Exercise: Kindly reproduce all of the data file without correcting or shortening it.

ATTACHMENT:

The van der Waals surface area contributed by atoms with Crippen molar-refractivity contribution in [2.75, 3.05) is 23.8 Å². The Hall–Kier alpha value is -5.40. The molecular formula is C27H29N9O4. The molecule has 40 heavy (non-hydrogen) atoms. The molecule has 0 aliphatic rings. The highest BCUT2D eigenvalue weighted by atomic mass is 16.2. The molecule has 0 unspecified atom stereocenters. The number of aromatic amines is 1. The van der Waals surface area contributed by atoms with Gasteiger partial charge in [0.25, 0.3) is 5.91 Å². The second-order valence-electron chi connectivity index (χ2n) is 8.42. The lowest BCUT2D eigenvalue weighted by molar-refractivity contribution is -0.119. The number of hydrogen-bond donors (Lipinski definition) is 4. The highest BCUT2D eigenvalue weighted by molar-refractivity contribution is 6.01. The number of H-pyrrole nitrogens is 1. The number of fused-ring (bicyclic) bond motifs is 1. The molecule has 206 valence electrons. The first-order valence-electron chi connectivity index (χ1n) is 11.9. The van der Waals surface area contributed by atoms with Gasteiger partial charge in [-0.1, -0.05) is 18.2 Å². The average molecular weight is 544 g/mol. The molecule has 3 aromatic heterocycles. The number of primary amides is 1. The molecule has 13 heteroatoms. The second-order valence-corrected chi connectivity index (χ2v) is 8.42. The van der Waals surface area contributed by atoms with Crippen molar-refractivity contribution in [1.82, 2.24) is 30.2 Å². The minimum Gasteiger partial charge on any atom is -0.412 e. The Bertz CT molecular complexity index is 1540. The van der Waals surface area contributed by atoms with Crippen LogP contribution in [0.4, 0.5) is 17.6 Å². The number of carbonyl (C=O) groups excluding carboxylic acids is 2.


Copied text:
The van der Waals surface area contributed by atoms with Crippen molar-refractivity contribution in [2.75, 3.05) is 23.8 Å². The Hall–Kier alpha value is -5.40. The molecular formula is C27H29N9O4. The molecule has 40 heavy (non-hydrogen) atoms. The molecule has 0 aliphatic rings. The highest BCUT2D eigenvalue weighted by atomic mass is 16.2. The molecule has 0 unspecified atom stereocenters. The number of aromatic amines is 1. The van der Waals surface area contributed by atoms with Gasteiger partial charge in [0.25, 0.3) is 5.91 Å². The second-order valence-electron chi connectivity index (χ2n) is 8.42. The lowest BCUT2D eigenvalue weighted by molar-refractivity contribution is -0.119. The number of hydrogen-bond donors (Lipinski definition) is 4. The highest BCUT2D eigenvalue weighted by molar-refractivity contribution is 6.01. The number of H-pyrrole nitrogens is 1. The number of fused-ring (bicyclic) bond motifs is 1. The molecule has 206 valence electrons. The first-order valence-electron chi connectivity index (χ1n) is 11.9. The van der Waals surface area contributed by atoms with Gasteiger partial charge in [-0.1, -0.05) is 18.2 Å². The average molecular weight is 544 g/mol. The molecule has 3 aromatic heterocycles. The number of primary amides is 1. The molecule has 13 heteroatoms. The second-order valence-corrected chi connectivity index (χ2v) is 8.42. The van der Waals surface area contributed by atoms with Crippen molar-refractivity contribution in [1.82, 2.24) is 30.2 Å². The minimum Gasteiger partial charge on any atom is -0.412 e. The Bertz CT molecular complexity index is 1540. The van der Waals surface area contributed by atoms with Crippen LogP contribution in [0.4, 0.5) is 17.6 Å². The number of carbonyl (C=O) groups excluding carboxylic acids is 2.